Letters

Genitourinary medicine services are important

BMJ 1995; 310 doi: https://doi.org/10.1136/bmj.310.6989.1264b (Published 13 May 1995) Cite this as: BMJ 1995;310:1264
  1. Richard Hillman,
  2. Anne Scoular,
  3. Sandy McMillan
  1. Consultant physician Consultant physician Genitourinary Medicine and Sexual Health, Royal Infirmary, Glasgow G31 2ER
  2. Consultant physician Genitourinary Medicine, Royal Infirmary, Edinburgh EH3 9YW

    EDITOR,—Two articles report the alarming spread of HIV in a Scottish prison.1 2 While intravenous drug use in prisons is clearly a major risk factor in the spread of HIV among inmates, we believe that the role of sexual intercourse also needs to be more thoroughly examined.

    Sexual intercourse occurs between incarcerated men,2 3 yet condoms are not freely available in Scottish prisons. Inmates often express concern regarding confidentiality, and this is particularly so with regard to sexual intercourse between men, which is subject to strong institutional disapproval. Thus the 1% of prisoners at Glenochil who admitted to anal intercourse while in prison2 may represent a considerable underestimate. Furthermore, no attempt seems to have been made to estimate the incidence of other sexual practices that may be associated with the transmission of HIV.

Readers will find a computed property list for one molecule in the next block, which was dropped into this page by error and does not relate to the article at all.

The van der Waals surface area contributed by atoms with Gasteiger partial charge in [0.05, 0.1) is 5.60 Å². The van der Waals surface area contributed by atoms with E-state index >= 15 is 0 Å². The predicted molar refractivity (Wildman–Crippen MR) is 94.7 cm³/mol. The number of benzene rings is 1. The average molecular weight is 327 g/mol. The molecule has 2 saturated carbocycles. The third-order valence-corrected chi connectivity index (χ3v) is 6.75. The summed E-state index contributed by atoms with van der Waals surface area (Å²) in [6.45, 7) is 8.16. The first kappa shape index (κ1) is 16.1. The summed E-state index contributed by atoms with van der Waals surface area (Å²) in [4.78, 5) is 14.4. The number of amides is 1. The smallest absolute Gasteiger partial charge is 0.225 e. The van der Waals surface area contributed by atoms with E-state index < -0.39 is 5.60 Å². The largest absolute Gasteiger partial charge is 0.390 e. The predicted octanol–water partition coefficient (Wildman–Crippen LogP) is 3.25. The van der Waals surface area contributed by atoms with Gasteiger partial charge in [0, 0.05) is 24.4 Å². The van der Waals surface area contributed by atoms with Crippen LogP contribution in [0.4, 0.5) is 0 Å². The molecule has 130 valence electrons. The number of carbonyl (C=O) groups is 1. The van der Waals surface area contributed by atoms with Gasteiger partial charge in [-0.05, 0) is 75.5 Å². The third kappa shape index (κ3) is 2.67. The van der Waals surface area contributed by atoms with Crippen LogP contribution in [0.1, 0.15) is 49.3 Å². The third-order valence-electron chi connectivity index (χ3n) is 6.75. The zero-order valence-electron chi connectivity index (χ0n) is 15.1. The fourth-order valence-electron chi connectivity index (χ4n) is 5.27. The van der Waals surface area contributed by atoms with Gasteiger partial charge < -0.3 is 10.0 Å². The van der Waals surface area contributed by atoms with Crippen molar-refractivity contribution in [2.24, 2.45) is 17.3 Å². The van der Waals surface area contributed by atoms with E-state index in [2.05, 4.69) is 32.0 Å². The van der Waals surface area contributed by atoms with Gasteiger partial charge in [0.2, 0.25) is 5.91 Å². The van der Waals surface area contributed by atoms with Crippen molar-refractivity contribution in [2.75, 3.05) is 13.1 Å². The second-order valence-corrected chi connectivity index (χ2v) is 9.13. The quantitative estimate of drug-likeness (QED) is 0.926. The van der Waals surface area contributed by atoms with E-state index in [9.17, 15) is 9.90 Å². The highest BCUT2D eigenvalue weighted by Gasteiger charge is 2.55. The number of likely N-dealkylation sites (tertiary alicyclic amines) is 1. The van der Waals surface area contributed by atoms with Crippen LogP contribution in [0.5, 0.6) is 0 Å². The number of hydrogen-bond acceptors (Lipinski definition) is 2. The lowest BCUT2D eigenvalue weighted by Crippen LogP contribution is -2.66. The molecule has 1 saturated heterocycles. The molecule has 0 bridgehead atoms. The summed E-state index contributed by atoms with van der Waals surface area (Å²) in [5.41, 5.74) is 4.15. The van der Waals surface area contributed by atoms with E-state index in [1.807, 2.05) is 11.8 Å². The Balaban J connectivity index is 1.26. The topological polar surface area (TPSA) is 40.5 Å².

It is well recognised that people in prison often have lifestyles that put them at risk of acquiring sexually transmitted infections2 and that infection of the genital tract significantly increases the rate of transmission of HIV.4 Genitourinary medicine services have a pivotal role in preventing HIV infection by education, counselling, and the management of other sexually transmissible infections. It is thus of particular concern that many prisons in Scotland have no specific genitourinary medicine services, and the few existing services may be under threat.

    Policies to reduce harm need to address all aspects of potential transmission of HIV and not to concentrate on injecting drug use to the exclusion of others. Furthermore, the provision of entirely confidential, high quality open access genitourinary medicine services to this group of people should be an important component of such policies.

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